I had one of those crazy moments of inspiration today – science fiction is being starved of BIG new ideas, and unless something isn’t done about it soon, it will wither and eventually die as a genre.
Before you good people all decide I’m talking a load of tosh, let’s look at things in the cold light of day, shall we?
First of all, just what are the main themes of science fiction? Well, for scientifically based (as opposed to fantasy or truly wishful thinking such as faster than light travel that doesn’t cost very much) science fiction there’s
- space travel, exploration and colonisation,
- the impact of climate change,
- how to avoid other natural disasters such as Earth being hit by an asteroid, the emergence of a deadly very infectious virus and eruptions of super volcanoes
- dystopias of one form or another (the how to survive manual as I call it),
- cyberpunk, robotics with computers
- impact of minor technical inventions (though this is a small proportion)
- military with all their super-horrible weapons etc
- dealing with realistic aliens in all their forms and guises
- …and what else?
Whilst I’m sure you can think of some odd stories that don’t fit into any of these categories, I bet you they are far and few between.
There is one very big omission – and I do mean BIG! It’s one of those pervasive themes that like the above themes can strike in many different ways. There have been stories edging around it, as a kind of side-thought, but never really getting into the meat if it.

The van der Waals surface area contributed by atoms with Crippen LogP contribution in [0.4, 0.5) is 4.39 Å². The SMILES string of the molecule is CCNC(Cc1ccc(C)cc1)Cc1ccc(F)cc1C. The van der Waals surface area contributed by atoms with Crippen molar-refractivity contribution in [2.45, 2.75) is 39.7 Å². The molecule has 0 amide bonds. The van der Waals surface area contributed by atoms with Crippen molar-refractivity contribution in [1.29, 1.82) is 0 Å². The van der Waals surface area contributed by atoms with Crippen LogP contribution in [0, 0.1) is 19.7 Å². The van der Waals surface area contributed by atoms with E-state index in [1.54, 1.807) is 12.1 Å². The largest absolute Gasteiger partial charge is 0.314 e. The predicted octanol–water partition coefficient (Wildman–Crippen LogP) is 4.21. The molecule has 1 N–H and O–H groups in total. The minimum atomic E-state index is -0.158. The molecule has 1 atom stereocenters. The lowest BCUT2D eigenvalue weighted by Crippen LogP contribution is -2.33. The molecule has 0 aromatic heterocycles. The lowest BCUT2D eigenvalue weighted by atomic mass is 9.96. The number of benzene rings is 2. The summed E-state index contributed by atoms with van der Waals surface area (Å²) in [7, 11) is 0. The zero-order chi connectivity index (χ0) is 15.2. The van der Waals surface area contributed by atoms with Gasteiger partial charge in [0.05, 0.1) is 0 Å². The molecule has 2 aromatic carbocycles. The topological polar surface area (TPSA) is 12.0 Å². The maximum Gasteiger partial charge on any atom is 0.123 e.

You know what… I think we are frightened to explore such a subject. Stories may have been written about, but publishers would be reluctant to publish for fear of losing their readers. Can you blame them? They are, after all, in the business of making money, which means having readers buy their stories. But there could be another reason why it’s not come out of hiding so to speak. It is actually very difficult to write clearly about it, without giving a heavy mislead. [Well, you don’t think I wouldn’t have tried, do you?]
But if science fiction as a genre doesn’t go there, we will be left with variations and combinations of variations on the old themes. Yes, they will be entertaining in their own ways, but they’ll be lacking the super-wow factor…
So is it time to boldly go where no man (or woman for that matter) has gone before? Into the unknowns of what could become science fiction?